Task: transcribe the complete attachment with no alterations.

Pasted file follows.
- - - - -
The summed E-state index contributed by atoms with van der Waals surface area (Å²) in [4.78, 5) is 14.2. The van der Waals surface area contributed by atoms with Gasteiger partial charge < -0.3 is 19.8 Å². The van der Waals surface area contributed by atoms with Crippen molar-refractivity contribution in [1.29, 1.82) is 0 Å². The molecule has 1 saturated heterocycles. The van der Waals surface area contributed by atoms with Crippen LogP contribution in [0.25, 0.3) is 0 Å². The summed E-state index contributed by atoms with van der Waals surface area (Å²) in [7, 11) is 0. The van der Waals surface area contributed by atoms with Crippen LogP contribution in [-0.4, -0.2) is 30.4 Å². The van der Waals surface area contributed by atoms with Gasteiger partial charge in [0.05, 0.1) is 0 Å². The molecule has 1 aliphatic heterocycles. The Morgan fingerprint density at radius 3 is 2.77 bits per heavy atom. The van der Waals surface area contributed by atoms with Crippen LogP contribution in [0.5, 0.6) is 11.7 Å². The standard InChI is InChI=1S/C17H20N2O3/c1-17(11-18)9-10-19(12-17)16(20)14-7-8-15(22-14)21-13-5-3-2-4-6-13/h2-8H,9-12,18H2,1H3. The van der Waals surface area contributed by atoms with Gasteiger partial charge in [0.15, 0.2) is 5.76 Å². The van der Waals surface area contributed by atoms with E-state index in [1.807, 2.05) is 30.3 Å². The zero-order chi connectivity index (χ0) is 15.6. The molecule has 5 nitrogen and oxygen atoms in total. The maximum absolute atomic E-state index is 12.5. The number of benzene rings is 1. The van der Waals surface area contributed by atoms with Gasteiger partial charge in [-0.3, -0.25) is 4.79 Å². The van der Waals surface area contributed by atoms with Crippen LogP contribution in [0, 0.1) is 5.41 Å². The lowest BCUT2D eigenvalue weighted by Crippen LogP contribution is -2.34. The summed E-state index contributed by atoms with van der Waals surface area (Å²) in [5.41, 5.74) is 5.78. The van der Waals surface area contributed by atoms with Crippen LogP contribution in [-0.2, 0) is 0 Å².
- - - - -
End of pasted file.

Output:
The summed E-state index contributed by atoms with van der Waals surface area (Å²) in [4.78, 5) is 14.2. The van der Waals surface area contributed by atoms with Gasteiger partial charge < -0.3 is 19.8 Å². The van der Waals surface area contributed by atoms with Crippen molar-refractivity contribution in [1.29, 1.82) is 0 Å². The molecule has 1 saturated heterocycles. The van der Waals surface area contributed by atoms with Crippen LogP contribution in [0.25, 0.3) is 0 Å². The summed E-state index contributed by atoms with van der Waals surface area (Å²) in [7, 11) is 0. The van der Waals surface area contributed by atoms with Crippen LogP contribution in [-0.4, -0.2) is 30.4 Å². The van der Waals surface area contributed by atoms with Gasteiger partial charge in [0.05, 0.1) is 0 Å². The molecule has 1 aliphatic heterocycles. The Morgan fingerprint density at radius 3 is 2.77 bits per heavy atom. The van der Waals surface area contributed by atoms with Crippen LogP contribution in [0.5, 0.6) is 11.7 Å². The standard InChI is InChI=1S/C17H20N2O3/c1-17(11-18)9-10-19(12-17)16(20)14-7-8-15(22-14)21-13-5-3-2-4-6-13/h2-8H,9-12,18H2,1H3. The van der Waals surface area contributed by atoms with Gasteiger partial charge in [0.15, 0.2) is 5.76 Å². The van der Waals surface area contributed by atoms with E-state index in [1.807, 2.05) is 30.3 Å². The zero-order chi connectivity index (χ0) is 15.6. The molecule has 5 nitrogen and oxygen atoms in total. The maximum absolute atomic E-state index is 12.5. The number of benzene rings is 1. The van der Waals surface area contributed by atoms with Gasteiger partial charge in [-0.3, -0.25) is 4.79 Å². The van der Waals surface area contributed by atoms with Crippen LogP contribution in [0, 0.1) is 5.41 Å². The lowest BCUT2D eigenvalue weighted by Crippen LogP contribution is -2.34. The summed E-state index contributed by atoms with van der Waals surface area (Å²) in [5.41, 5.74) is 5.78. The van der Waals surface area contributed by atoms with Crippen LogP contribution in [-0.2, 0) is 0 Å².